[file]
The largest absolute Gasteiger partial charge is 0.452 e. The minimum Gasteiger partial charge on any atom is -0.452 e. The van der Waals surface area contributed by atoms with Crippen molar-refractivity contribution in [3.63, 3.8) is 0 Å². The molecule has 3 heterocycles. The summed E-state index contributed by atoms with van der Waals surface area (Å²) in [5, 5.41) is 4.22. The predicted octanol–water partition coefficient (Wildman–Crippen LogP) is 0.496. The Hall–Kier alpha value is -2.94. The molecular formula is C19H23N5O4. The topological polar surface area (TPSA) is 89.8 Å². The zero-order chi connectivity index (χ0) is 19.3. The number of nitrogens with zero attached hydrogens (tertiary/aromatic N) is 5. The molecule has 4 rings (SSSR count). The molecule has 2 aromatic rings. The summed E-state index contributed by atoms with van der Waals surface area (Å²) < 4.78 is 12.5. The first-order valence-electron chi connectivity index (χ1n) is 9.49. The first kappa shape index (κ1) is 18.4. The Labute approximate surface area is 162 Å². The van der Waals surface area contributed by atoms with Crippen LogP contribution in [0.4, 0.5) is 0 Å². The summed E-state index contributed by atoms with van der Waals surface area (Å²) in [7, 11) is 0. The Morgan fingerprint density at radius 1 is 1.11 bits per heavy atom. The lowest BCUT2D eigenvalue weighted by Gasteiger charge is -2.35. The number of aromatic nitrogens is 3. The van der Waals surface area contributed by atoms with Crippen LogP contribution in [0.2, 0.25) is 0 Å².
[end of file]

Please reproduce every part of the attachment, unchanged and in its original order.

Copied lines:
The largest absolute Gasteiger partial charge is 0.452 e. The minimum Gasteiger partial charge on any atom is -0.452 e. The van der Waals surface area contributed by atoms with Crippen molar-refractivity contribution in [3.63, 3.8) is 0 Å². The molecule has 3 heterocycles. The summed E-state index contributed by atoms with van der Waals surface area (Å²) in [5, 5.41) is 4.22. The predicted octanol–water partition coefficient (Wildman–Crippen LogP) is 0.496. The Hall–Kier alpha value is -2.94. The molecular formula is C19H23N5O4. The topological polar surface area (TPSA) is 89.8 Å². The zero-order chi connectivity index (χ0) is 19.3. The number of nitrogens with zero attached hydrogens (tertiary/aromatic N) is 5. The molecule has 4 rings (SSSR count). The molecule has 2 aromatic rings. The summed E-state index contributed by atoms with van der Waals surface area (Å²) < 4.78 is 12.5. The first-order valence-electron chi connectivity index (χ1n) is 9.49. The first kappa shape index (κ1) is 18.4. The Labute approximate surface area is 162 Å². The van der Waals surface area contributed by atoms with Crippen LogP contribution in [0.4, 0.5) is 0 Å². The summed E-state index contributed by atoms with van der Waals surface area (Å²) in [7, 11) is 0. The Morgan fingerprint density at radius 1 is 1.11 bits per heavy atom. The lowest BCUT2D eigenvalue weighted by Gasteiger charge is -2.35. The number of aromatic nitrogens is 3. The van der Waals surface area contributed by atoms with Crippen LogP contribution in [0.2, 0.25) is 0 Å².